Further, to read of Odysseus is to find no better literary example of how the winners write the histories. The mastermind behind what amounted to a primitive genocide is celebrated, sung of, an inspiration to other literary talents. It is as if you traveled two thousand years into the future and there were movies of the heroic struggles of Hitler. Nazi Field Marshal Rommel already received his cinematic absolution in The Desert Fox only a scant few years after WWII, so don’t scoff at the idea as outlandish.

Another difficulty in reading (or listening) to a book as old and as influential as The Odyssey is hearing particular phrases that have now come to be considered cliches. Back to “wine-dark sea” and “rosy-fingered dawn.” While these were original in the day, they’ve been so picked up and so carried about by following generations of writers that their creakiness is only enhanced by Palmer’s incessant use. Fitzgerald used these stock Homerisms as punctuation, just often enough to give you a jolt, but never so frequently that it became like a five year old telling you the same knock-knock joke for twelve hours.

And there are a variety of things that just didn’t make sense to me. Why does all of Odysseus’ travels make up the first half of the book, while his landing in Ithaca and killing all his wife’s suitors takes up an equal sized second half? It seems like there’s a bit more story in part one that we’re getting cheated out of. I also question Menelaus’ letting Telemachus spend the night under the same roof as his wife Helen, wondering if he hadn’t learned his lesson about his wife and handsome youths.

Then there’s the function of the gods. They take an inordinate interest in the affairs of one man, Poseidon, Zeus, Apollo, Hera, and Athena all getting in on the act. Of course, no one is more constantly on stage than the goddess of wisdom. Athena shows up all the time for miniscule things, kind of belittling for a deity. In one scene, she materializes in disguise to praise Odysseus’ throw in a discus competition as though she had nothing better to do. And she is always doing this kind of thing, oddjobs that anyone else could have done. Was there no one else on the entire field who could have declared his discus thrown farther than others?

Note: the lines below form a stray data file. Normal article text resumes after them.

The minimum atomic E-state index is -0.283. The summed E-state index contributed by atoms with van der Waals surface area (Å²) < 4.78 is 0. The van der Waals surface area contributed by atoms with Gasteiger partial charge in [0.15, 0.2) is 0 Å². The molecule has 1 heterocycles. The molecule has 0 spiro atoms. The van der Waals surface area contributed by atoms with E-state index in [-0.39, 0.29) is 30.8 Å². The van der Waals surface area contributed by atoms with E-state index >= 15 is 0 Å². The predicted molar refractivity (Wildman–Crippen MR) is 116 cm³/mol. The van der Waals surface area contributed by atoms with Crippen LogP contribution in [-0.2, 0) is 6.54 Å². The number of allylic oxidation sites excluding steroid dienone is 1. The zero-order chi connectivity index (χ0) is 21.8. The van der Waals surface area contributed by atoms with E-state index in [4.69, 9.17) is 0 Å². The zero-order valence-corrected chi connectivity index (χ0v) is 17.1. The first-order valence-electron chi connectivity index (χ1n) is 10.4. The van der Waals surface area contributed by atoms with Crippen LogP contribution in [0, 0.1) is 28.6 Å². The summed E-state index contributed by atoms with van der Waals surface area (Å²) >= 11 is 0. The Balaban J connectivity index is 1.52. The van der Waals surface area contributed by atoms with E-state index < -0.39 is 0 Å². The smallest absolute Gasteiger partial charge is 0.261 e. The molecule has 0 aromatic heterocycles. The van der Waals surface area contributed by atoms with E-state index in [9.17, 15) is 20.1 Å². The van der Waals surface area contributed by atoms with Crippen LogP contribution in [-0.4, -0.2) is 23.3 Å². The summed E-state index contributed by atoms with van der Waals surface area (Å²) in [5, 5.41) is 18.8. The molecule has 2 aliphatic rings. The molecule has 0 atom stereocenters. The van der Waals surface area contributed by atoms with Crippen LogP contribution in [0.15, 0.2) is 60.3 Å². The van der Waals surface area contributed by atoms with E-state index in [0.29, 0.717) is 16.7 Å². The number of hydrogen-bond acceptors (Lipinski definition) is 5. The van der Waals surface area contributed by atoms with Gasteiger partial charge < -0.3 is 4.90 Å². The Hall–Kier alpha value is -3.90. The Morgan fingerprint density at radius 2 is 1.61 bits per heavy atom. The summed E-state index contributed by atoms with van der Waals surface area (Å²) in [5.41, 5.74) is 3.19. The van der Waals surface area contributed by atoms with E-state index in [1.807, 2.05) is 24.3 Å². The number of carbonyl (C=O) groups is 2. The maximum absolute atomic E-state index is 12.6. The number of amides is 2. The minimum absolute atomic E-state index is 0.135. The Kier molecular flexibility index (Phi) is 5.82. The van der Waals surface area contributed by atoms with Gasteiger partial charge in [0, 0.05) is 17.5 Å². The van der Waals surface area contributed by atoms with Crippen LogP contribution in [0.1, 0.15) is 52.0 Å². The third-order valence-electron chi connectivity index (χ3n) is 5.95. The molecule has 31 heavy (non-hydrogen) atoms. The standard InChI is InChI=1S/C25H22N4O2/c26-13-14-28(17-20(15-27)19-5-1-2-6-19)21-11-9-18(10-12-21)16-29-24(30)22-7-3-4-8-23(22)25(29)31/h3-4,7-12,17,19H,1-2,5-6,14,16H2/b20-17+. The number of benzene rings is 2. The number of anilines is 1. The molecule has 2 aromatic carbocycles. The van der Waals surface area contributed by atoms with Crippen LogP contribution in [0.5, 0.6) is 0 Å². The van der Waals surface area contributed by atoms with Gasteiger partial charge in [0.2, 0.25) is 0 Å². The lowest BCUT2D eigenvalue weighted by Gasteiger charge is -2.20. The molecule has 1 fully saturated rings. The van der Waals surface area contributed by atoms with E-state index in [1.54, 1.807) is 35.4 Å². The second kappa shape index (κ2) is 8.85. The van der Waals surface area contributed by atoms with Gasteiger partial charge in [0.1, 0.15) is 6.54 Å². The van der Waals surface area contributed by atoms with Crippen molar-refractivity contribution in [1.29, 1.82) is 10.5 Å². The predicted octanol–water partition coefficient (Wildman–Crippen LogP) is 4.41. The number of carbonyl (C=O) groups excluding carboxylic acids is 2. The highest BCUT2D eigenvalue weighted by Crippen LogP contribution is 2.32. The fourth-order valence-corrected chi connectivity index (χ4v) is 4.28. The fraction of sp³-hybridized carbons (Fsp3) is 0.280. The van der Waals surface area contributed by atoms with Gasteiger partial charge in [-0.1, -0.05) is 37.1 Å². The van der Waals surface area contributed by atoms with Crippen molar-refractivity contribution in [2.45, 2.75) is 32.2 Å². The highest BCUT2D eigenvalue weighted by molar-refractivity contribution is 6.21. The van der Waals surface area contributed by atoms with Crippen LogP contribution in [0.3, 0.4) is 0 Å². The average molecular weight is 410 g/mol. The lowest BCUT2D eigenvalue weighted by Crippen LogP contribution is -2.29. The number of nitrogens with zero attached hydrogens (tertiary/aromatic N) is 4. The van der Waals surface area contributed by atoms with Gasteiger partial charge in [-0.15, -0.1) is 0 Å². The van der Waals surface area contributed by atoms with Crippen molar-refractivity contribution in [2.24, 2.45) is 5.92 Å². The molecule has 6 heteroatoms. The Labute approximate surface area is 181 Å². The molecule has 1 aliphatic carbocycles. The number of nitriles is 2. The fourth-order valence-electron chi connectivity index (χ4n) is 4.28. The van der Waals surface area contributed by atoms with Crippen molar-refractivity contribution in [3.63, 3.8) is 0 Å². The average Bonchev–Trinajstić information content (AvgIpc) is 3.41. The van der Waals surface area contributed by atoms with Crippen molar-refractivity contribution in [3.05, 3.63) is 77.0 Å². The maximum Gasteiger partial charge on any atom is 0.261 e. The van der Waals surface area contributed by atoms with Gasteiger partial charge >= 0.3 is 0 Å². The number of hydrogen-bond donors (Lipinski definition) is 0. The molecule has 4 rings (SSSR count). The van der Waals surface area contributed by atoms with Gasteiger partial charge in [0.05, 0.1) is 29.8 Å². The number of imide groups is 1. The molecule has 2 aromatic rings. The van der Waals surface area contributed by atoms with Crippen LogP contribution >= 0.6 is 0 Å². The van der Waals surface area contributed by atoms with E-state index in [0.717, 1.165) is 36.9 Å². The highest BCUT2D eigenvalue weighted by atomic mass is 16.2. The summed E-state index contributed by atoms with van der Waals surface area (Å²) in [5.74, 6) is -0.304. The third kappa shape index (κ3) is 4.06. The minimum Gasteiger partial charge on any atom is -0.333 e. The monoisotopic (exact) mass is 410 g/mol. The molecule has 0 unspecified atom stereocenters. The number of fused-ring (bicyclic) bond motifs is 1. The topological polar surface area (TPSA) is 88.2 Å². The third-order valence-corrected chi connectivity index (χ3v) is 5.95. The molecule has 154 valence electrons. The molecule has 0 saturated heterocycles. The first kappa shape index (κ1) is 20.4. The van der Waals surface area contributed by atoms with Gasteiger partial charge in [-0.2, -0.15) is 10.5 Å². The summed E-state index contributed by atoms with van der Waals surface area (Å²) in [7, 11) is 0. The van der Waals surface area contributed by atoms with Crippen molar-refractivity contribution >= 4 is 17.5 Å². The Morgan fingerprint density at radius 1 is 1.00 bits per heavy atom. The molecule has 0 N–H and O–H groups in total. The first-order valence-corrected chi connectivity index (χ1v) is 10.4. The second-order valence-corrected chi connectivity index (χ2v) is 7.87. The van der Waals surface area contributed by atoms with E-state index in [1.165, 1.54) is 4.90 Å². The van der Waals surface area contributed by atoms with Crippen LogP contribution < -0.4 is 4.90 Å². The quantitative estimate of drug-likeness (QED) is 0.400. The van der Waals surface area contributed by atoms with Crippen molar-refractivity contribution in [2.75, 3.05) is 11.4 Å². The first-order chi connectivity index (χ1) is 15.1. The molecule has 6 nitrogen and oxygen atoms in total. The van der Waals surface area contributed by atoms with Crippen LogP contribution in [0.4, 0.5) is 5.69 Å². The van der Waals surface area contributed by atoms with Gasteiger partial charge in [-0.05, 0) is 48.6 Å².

If you think nutso Christians who wish to thank god for every single twist in their daily grind, then The Odyssey is the ancient equivalent. Any bit of good luck is attributed to the gods; likewise any bad luck. If Odysseus is out walking and spots a deer to hunt, it’s because some unnamed god brought it to him. This is another wearisome gimmick Homer employs throughout. It gets a little more fatiguing than my paternal relatives who never tire of telling me of the glories of Jesus.

All of this isn’t to say that The Odyssey is a bad read; it really isn’t. It’s a far greater enjoyable thing than that other cobwebbed canon poem, Beowulf, a clunker kept in textbooks merely from age. When Odysseus goes down to meet Tiresias in the underworld, this is a master bit of horror, the ghosts clamoring around a pool of sheeps’ blood to drink. Odysseus meets his mother there who had been living when he set out for Troy which gives us a rather touching piece of writing. The various monster stories we’re all familiar with are great good gripping reads, which is at heart what The Odyssey is supposed to be, entertaining. Scholars who approach so-called high-literature with reverent delusions would do well to remember that.